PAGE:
In a past post, I noted how it is possible to "be angry and sin not" (Ephesians 4: 26), something which Father Brian O'Toole, "pastor" of the failing Sacred Heart Parish in Gardner, apparently does not understand. And he is not alone.
Writing for Touchstone Magazine, Dr. Leon J. Podles explains that, "..many Christians have a false understanding of the nature and role of anger. It is seen as something negative, something that a Christian should not feel.
In the sexual abuse cases in the Catholic Church, those who dealt with the bishops have consistently remarked that the bishops never expressed outrage or righteous anger, even at the most horrendous cases of abuse and sacrilege. Bishops seem to think that anger at sin is un-Christian. Gilbert Kilman, a child psychiatrist, commented, 'What amazes me is the lack of outrage the church feels when its good work is being harmed. So, if there is anything the church needs to know, it needs to know how to be outraged.'
Mark Serrano confronted Bishop Frank Rodimer, asking why he had let his priest-friend Peter Osinski sleep with boys at Rodimer’s beach house while Rodimer was in the next bedroom: 'Where is your moral indignation?' Rodimer’s answer was, 'Then I don’t get it. What do you want?' What Serrano wanted Rodimer to do was to behave like a man with a heart, a heart that is outraged by evil. But Rodimer couldn’t; his inability to feel outrage was a quality that had helped make him a bishop. He would never get into fights, never rock the boat, never 'divide' but only 'unify.' Rodimer could not understand why he should feel deep anger at evil, at the violation of the innocent, at the oppression of the weak.
The emotions that are now suppressed are hatred and anger. Christians think that they ought not to feel these emotions, that it is un-Christian to feel them. They secretly suspect that Jesus was being un-Christian in his attitude to the scribes and Pharisees when he was angry at them, that he was un-Christian when he drove the moneychangers out of the temple or declared that millstones (not vacations in treatment centers) were the way to treat child abusers.
Conrad Baars noticed this emotional deformation in the clergy in the mid-twentieth century. He recognized that there had been distortions in 'traditional' Catholic spirituality. It had become too focused upon individual acts rather than on growth in virtue; it had emphasized sheer naked strength of will. In forgetting that growth in virtue was the goal of the Christian’s moral life, it forgot that the emotions, all emotions, including anger and hate, are part of human nature and must be integrated into a virtuous life.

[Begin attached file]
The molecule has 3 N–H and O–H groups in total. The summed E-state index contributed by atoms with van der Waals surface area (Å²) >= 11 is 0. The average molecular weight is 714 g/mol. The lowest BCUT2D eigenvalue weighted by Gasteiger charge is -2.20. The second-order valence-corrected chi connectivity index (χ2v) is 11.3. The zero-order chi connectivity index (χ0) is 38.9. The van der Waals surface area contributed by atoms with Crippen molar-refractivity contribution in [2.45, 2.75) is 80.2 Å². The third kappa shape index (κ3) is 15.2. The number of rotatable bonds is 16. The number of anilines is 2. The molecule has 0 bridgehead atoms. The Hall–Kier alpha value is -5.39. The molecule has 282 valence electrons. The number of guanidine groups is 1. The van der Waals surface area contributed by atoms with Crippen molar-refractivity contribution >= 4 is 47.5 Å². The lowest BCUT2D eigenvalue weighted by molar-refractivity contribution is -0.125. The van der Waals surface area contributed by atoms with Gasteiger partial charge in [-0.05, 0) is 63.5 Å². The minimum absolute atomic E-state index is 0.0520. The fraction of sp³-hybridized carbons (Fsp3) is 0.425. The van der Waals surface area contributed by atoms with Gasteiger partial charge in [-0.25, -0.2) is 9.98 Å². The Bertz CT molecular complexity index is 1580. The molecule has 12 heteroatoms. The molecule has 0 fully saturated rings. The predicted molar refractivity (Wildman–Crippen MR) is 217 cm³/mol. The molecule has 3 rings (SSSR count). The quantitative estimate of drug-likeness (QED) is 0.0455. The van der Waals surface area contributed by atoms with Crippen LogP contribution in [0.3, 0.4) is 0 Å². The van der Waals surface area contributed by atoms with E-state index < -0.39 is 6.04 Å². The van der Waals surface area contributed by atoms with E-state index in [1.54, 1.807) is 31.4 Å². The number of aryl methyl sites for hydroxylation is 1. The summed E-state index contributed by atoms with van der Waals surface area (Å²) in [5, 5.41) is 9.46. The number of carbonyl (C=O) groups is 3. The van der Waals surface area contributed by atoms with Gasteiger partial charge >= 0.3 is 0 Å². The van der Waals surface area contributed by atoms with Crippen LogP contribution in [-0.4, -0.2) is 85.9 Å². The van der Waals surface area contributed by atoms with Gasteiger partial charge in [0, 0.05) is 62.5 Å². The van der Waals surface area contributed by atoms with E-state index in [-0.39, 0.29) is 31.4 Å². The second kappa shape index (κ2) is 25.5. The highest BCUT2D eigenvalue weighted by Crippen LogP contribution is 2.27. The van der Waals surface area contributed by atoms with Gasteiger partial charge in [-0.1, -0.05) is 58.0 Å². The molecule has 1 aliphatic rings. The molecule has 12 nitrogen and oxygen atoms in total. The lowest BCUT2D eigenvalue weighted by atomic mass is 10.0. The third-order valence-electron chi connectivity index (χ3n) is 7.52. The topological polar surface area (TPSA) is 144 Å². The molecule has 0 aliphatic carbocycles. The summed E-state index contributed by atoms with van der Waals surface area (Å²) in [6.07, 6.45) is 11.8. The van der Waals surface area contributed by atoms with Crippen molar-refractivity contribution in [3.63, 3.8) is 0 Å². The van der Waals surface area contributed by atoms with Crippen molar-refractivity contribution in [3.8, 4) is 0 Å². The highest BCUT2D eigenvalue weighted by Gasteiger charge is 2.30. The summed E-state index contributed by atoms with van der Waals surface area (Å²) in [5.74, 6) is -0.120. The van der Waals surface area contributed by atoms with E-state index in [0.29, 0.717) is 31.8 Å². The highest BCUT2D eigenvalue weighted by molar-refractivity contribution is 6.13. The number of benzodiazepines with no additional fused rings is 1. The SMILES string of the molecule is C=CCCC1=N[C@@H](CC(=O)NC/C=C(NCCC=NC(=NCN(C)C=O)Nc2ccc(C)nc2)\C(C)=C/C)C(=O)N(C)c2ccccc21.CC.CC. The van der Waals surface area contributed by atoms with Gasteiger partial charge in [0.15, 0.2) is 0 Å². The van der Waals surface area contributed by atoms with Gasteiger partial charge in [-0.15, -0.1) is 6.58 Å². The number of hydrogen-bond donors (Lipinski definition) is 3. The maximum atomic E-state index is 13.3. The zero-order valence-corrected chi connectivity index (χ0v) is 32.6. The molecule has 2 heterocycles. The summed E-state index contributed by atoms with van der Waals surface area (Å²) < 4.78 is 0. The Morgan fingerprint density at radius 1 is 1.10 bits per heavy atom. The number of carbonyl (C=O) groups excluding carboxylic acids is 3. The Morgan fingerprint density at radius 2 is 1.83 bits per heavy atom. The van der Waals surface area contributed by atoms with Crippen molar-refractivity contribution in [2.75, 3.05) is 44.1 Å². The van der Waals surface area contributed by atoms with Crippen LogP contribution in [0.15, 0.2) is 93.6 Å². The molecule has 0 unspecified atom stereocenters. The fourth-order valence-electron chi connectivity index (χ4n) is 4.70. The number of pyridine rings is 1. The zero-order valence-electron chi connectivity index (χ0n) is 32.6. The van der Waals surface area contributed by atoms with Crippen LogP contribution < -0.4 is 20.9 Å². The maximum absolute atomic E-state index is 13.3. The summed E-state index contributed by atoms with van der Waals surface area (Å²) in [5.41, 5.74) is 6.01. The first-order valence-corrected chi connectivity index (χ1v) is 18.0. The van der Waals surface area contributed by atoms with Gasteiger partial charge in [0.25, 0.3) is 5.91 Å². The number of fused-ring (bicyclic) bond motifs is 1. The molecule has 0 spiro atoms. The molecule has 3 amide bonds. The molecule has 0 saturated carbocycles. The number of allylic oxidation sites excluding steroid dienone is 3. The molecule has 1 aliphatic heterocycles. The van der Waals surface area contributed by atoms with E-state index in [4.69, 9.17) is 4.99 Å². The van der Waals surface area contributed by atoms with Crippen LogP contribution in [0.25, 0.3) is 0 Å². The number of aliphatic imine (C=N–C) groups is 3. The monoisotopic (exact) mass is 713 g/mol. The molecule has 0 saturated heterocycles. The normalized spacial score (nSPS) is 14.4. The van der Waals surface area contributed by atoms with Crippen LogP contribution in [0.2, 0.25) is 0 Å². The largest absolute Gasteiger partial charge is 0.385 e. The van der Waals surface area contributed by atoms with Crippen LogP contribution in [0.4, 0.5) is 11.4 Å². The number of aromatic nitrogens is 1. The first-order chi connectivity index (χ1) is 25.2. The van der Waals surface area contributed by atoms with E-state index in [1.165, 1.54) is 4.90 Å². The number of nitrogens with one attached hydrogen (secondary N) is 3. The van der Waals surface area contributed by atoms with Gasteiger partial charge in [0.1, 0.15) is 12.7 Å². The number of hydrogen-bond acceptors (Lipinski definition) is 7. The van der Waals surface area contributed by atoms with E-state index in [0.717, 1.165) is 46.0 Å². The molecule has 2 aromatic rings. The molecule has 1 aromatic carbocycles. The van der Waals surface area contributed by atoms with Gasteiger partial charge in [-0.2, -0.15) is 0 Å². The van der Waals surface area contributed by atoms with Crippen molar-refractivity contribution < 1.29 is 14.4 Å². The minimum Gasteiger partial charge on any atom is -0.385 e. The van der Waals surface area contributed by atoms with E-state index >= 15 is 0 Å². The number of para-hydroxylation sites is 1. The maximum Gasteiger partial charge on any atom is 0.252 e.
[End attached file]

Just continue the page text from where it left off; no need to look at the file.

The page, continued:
Baars had been imprisoned by the Nazis. He knew iniquity firsthand and that there was something wrong with those who did not hate it:
A little reflection will make it clear that there is a big difference between the person who knows solely that something is evil and ought to be opposed, and the one who in addition also feels hate for that evil, is angry that it is corrupting or harming his fellow-men, and feels aroused to combat it courageously and vigorously.
Wrath is a necessary and positive part of human nature: 'Wrath is the strength to attack the repugnant; the power of anger is actually the power of resistance in the soul,' wrote Josef Pieper. The lack of wrath against injustice, he continued, is a deficiency: 'One who does good with passion is more praiseworthy than one who is ‘not entirely’ afire for the good, even to the forces of the sensual realm.'
Aquinas, too, says that 'lack of the passion of anger is also a vice' because a man who truly and forcefully rejects evil will be angry at it. The lack of anger makes the movement of the will against evil 'lacking or weak.' He quotes John Chrysostom: 'He who is not angry, whereas he has cause to be, sins. For unreasonable patience is the hotbed of many vices, it fosters negligence, and incites not only the wicked but the good to do wrong'..." (Full article here).
The spiritually mature Christian understands that not all anger is unjust. That there is such a thing as just or righteous anger. Such a Christian strives to control anger through prayer and by considering the example of Christ. Let's all pray for those in leadership positions in the Church. That they may come to a mature faith which is able to discern between just and unjust anger.
One shepherd [and he is that in every sense of the word] who possesses such a mature faith is The Most Rev. Fabian Bruskewitz, Bishop of Lincoln, Nebraska. His Excellency has been quoted as having said, "No words that are printable, or even conceivable, are adequate to express my outrage, fury, and depression upon learning that anyone, much less a priest, would sexually molest any children. Such a thing is an unspeakable abomination. Upon hearing such things, I must confess that I am tempted to look for my shotgun and baseball bat, much sooner that I am tempted to give any consideration to a possible 'sickness' in a perpetrator. Molestation victims and their families are certainly entitled to anger. Sometimes their excessive anger and demands, while often becoming unacceptable and unreasonable, are still understandable to me."
How much more just anger should a shepherd demonstrate against those who would spiritually molest faithful Catholics.
At his homily delivered at the 10:30 AM Mass at Sacred Heart Parish today, Father Brian O'Toole said that Jesus "lost it," and drove out the money changers who "weren't really doing anything wrong." This even though Our Lord rebuked them for making His Father's House a "Den of Thieves."
Father O'Toole, as with many of his effeminate contemporaries who have succumbed to the Cult of Softness, doesn't understand this Gospel passage because he lacks the passion of anger.
And that is a vice.